‘Purple unicorn’: BlockFi is breaking ground with its crypto-related lending products, but it faces same hiring dilemma as more traditional firms

BlockFi is one of the new and different role-players in financial services. And, like the other cryptocurrency firms that now call Jersey City home, it’s generating buzz.

But that doesn’t mean its hiring needs are new or different.

“We have tons of people clamoring here and wanting to get involved with crypto,” said Laura Cooper of BlockFi. “Yet, we also have the same struggles companies worldwide are facing regarding employee retention and attrition.”

BlockFi is one of the region’s private companies that have attracted major venture attention, including the backing of billionaire entrepreneur Peter Thiel. But you might be as likely to find a “Help Wanted” sign on it as any of the retail businesses around it.

Cooper said that, in the market overall, companies are finding highly skilled workers highly in-demand. And, even if you’ve got the momentum of a startup in an emerging sector behind you, looking for a skilled, capable crypto-veteran in today’s labor market …

It’s not just like finding a unicorn, it’s finding a “purple unicorn,” as Cooper described it.

Cooper sums up BlockFi’s mission as becoming “the most trusted provider of crypto-powered financial services.” The company offers users the option of lending against their digital assets. Their platform also offers the purchase and sale of these currencies and the potential to earn Bitcoin, Ethereum and other coins with a rewards credit card.

But Cooper noted that BlockFi doesn’t just hire those who have experience in the still-developing cryptocurrency space, but “hire based on character first, and the skills will follow.”

An unfortunate first

There’s always the risk of a cutting-edge startup being, well, first-of-its-kind.

It was a costly first-of-its-kind in the case of BlockFi, which in February agreed to a settlement with the Securities & Exchange Commission that had the firm paying $100 million total in penalties to states and the SEC.

Although it has been indicated for some time that financial regulators would step up enforcement of the cryptocurrency space, this was the first official enforcement action against a crypto lending platform.

The SEC invoked the Investment Company Act of 1940 to allege that the company’s retail digital asset accounts, BlockFi Interest Accounts, were unregistered securities. The SEC also accused the firm of failing to update statements on its website that violated the Securities Act of 1933.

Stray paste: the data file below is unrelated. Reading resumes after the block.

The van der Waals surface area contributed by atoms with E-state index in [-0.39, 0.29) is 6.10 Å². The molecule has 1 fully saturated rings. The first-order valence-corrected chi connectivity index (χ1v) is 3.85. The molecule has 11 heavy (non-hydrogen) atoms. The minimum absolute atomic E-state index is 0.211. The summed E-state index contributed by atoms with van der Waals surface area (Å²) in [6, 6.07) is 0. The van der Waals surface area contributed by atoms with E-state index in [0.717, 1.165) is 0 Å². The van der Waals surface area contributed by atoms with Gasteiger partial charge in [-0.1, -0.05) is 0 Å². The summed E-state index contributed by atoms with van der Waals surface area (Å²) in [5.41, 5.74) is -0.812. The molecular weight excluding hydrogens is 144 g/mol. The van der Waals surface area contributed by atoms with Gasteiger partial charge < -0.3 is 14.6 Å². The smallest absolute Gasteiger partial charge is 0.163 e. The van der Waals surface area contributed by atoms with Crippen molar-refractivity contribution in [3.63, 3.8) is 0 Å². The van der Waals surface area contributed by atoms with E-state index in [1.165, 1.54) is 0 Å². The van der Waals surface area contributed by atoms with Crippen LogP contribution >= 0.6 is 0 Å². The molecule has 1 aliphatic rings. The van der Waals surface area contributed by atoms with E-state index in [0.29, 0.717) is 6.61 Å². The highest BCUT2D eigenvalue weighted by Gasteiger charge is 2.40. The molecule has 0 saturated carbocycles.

On its website, the company states that the BlockFi Interest Account is no longer available to new clients in the U.S., and that U.S. residents with the accounts are unable to transfer new assets into them.

A statement from Zac Prince, founder and CEO of BlockFi, said the company has “always known that strong engagement with regulators would be critical for the adoption of financial services powered by cryptocurrencies” and that the company would be introducing “a new, SEC-registered crypto interest-bearing security” called BlockFi Yield.

However, hiring entrepreneurial individuals that fit the mold for a startup hasn’t been a simple task, even for as talent-rich as the Jersey City region is. And the labor migration narrative also gets interesting when taking the perspective of a startup in the region.

“What we’re finding is that new and emerging companies are willing to pay a tremendous amount of money to people with previous crypto experience if they’re willing to take the risk of going to a less-stable, less-steady company than BlockFi,” Cooper said.

Cooper, who added that her company is not one to “throw shade” at other companies in the space, does say that what’s become important for it is educating its hires about what the market looks like — and why BlockFi’s leaders believe the company has that stability others may lack.

As part of that, Cooper said the company has embraced a policy of transparency for its employees that they appreciate.

“We’re always transparent with them about where we’re going, what some challenges are we’re facing, what’s working, what went sideways,” she said. “We work hard to embrace a global environment, as a global company, where everyone feels connected.”

As the company’s chief people officer, Cooper’s high-reaching aspirations are for BlockFi to be the sought-after workforce destination in the cryptocurrency space. The goal, which she believes it’s already started curating, is a place where employees know they’re going to find low social friction and no strict hierarchy.

“For us, that’s really a linchpin that’s going to keep people with the organization,” she said. “And there’s no greater message than people who have left and come back to the company, which we’ve had multiple people do, because they couldn’t find what they thought they could somewhere else, and they miss their BlockFi team.”

Conversation Starter

Reach BlockFi at: blockfi.comor call 646-779-9688.